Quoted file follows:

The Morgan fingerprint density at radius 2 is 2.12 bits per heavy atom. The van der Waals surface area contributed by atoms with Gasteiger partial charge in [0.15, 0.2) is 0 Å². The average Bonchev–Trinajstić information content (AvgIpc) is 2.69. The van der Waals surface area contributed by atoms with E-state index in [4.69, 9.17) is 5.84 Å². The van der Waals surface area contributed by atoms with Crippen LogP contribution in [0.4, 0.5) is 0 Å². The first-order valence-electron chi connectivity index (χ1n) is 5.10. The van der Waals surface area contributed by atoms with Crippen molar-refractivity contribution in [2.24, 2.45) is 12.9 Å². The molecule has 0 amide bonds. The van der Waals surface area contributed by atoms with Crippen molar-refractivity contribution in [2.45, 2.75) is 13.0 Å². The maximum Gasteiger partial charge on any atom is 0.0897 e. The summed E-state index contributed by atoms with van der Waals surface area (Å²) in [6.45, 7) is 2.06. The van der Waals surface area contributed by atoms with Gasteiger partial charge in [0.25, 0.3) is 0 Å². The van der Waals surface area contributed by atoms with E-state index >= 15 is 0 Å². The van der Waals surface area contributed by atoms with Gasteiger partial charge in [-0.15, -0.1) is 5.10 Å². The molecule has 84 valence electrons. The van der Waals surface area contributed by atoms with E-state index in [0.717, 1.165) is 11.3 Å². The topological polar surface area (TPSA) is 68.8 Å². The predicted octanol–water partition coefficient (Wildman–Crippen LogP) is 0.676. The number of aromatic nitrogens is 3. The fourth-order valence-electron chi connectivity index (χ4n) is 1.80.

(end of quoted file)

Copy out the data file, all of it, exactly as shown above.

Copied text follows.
The Morgan fingerprint density at radius 2 is 2.12 bits per heavy atom. The van der Waals surface area contributed by atoms with Gasteiger partial charge in [0.15, 0.2) is 0 Å². The average Bonchev–Trinajstić information content (AvgIpc) is 2.69. The van der Waals surface area contributed by atoms with E-state index in [4.69, 9.17) is 5.84 Å². The van der Waals surface area contributed by atoms with Crippen LogP contribution in [0.4, 0.5) is 0 Å². The first-order valence-electron chi connectivity index (χ1n) is 5.10. The van der Waals surface area contributed by atoms with Crippen molar-refractivity contribution in [2.24, 2.45) is 12.9 Å². The molecule has 0 amide bonds. The van der Waals surface area contributed by atoms with Crippen molar-refractivity contribution in [2.45, 2.75) is 13.0 Å². The maximum Gasteiger partial charge on any atom is 0.0897 e. The summed E-state index contributed by atoms with van der Waals surface area (Å²) in [6.45, 7) is 2.06. The van der Waals surface area contributed by atoms with Gasteiger partial charge in [0.25, 0.3) is 0 Å². The van der Waals surface area contributed by atoms with E-state index >= 15 is 0 Å². The van der Waals surface area contributed by atoms with Gasteiger partial charge in [-0.15, -0.1) is 5.10 Å². The molecule has 84 valence electrons. The van der Waals surface area contributed by atoms with E-state index in [0.717, 1.165) is 11.3 Å². The topological polar surface area (TPSA) is 68.8 Å². The predicted octanol–water partition coefficient (Wildman–Crippen LogP) is 0.676. The number of aromatic nitrogens is 3. The fourth-order valence-electron chi connectivity index (χ4n) is 1.80.